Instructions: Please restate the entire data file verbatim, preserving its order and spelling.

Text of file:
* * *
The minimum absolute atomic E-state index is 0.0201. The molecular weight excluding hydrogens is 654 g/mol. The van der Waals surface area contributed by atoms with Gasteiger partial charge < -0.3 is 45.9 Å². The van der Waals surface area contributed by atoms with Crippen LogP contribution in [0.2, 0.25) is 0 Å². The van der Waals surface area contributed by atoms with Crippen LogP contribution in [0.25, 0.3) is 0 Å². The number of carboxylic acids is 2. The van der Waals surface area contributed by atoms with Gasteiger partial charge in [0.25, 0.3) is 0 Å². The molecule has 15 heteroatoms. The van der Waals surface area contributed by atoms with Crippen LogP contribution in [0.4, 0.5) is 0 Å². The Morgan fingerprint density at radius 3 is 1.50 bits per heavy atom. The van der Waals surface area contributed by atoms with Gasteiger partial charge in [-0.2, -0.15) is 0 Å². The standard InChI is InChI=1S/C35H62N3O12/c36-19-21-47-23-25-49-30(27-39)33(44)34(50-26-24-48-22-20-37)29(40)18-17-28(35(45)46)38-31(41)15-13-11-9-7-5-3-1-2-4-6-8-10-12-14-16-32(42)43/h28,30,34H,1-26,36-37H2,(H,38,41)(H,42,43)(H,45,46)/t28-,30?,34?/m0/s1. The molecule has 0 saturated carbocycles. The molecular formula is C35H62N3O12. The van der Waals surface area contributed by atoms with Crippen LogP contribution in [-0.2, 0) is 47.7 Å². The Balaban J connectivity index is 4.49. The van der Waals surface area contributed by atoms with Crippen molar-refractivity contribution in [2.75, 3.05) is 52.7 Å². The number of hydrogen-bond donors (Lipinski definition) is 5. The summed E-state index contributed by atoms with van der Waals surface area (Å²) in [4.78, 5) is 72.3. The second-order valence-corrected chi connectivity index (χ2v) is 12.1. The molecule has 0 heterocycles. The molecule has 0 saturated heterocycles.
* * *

The minimum absolute atomic E-state index is 0.0201. The molecular weight excluding hydrogens is 654 g/mol. The van der Waals surface area contributed by atoms with Gasteiger partial charge < -0.3 is 45.9 Å². The van der Waals surface area contributed by atoms with Crippen LogP contribution in [0.2, 0.25) is 0 Å². The van der Waals surface area contributed by atoms with Crippen LogP contribution in [0.25, 0.3) is 0 Å². The number of carboxylic acids is 2. The van der Waals surface area contributed by atoms with Gasteiger partial charge in [0.25, 0.3) is 0 Å². The molecule has 15 heteroatoms. The van der Waals surface area contributed by atoms with Crippen LogP contribution in [0.4, 0.5) is 0 Å². The Morgan fingerprint density at radius 3 is 1.50 bits per heavy atom. The van der Waals surface area contributed by atoms with Gasteiger partial charge in [-0.2, -0.15) is 0 Å². The standard InChI is InChI=1S/C35H62N3O12/c36-19-21-47-23-25-49-30(27-39)33(44)34(50-26-24-48-22-20-37)29(40)18-17-28(35(45)46)38-31(41)15-13-11-9-7-5-3-1-2-4-6-8-10-12-14-16-32(42)43/h28,30,34H,1-26,36-37H2,(H,38,41)(H,42,43)(H,45,46)/t28-,30?,34?/m0/s1. The molecule has 0 saturated carbocycles. The molecular formula is C35H62N3O12. The van der Waals surface area contributed by atoms with Crippen LogP contribution in [-0.2, 0) is 47.7 Å². The Balaban J connectivity index is 4.49. The van der Waals surface area contributed by atoms with Crippen molar-refractivity contribution in [2.75, 3.05) is 52.7 Å². The number of hydrogen-bond donors (Lipinski definition) is 5. The summed E-state index contributed by atoms with van der Waals surface area (Å²) in [4.78, 5) is 72.3. The second-order valence-corrected chi connectivity index (χ2v) is 12.1. The molecule has 0 heterocycles. The molecule has 0 saturated heterocycles.